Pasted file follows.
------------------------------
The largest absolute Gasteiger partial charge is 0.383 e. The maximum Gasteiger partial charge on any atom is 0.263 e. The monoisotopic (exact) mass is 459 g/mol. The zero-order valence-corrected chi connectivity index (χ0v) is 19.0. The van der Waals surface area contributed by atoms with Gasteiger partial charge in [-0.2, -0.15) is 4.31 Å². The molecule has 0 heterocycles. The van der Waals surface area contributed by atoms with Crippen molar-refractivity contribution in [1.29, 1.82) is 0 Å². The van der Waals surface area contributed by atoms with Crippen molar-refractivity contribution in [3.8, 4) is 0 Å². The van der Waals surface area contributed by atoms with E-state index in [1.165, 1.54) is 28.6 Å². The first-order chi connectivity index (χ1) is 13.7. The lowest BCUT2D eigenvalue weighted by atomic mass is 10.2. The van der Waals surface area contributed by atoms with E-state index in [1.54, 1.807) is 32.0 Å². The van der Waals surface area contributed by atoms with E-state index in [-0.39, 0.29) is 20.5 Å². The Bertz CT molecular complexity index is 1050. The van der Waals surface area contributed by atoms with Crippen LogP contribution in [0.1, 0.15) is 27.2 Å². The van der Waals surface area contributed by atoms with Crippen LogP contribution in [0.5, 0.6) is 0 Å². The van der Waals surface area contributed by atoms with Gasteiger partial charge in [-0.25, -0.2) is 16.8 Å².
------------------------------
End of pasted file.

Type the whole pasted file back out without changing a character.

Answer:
The largest absolute Gasteiger partial charge is 0.383 e. The maximum Gasteiger partial charge on any atom is 0.263 e. The monoisotopic (exact) mass is 459 g/mol. The zero-order valence-corrected chi connectivity index (χ0v) is 19.0. The van der Waals surface area contributed by atoms with Gasteiger partial charge in [-0.2, -0.15) is 4.31 Å². The molecule has 0 heterocycles. The van der Waals surface area contributed by atoms with Crippen molar-refractivity contribution in [1.29, 1.82) is 0 Å². The van der Waals surface area contributed by atoms with Crippen molar-refractivity contribution in [3.8, 4) is 0 Å². The van der Waals surface area contributed by atoms with E-state index in [1.165, 1.54) is 28.6 Å². The first-order chi connectivity index (χ1) is 13.7. The lowest BCUT2D eigenvalue weighted by atomic mass is 10.2. The van der Waals surface area contributed by atoms with E-state index in [1.54, 1.807) is 32.0 Å². The van der Waals surface area contributed by atoms with E-state index in [-0.39, 0.29) is 20.5 Å². The Bertz CT molecular complexity index is 1050. The van der Waals surface area contributed by atoms with Crippen LogP contribution in [0.1, 0.15) is 27.2 Å². The van der Waals surface area contributed by atoms with Crippen LogP contribution in [0.5, 0.6) is 0 Å². The van der Waals surface area contributed by atoms with Gasteiger partial charge in [-0.25, -0.2) is 16.8 Å².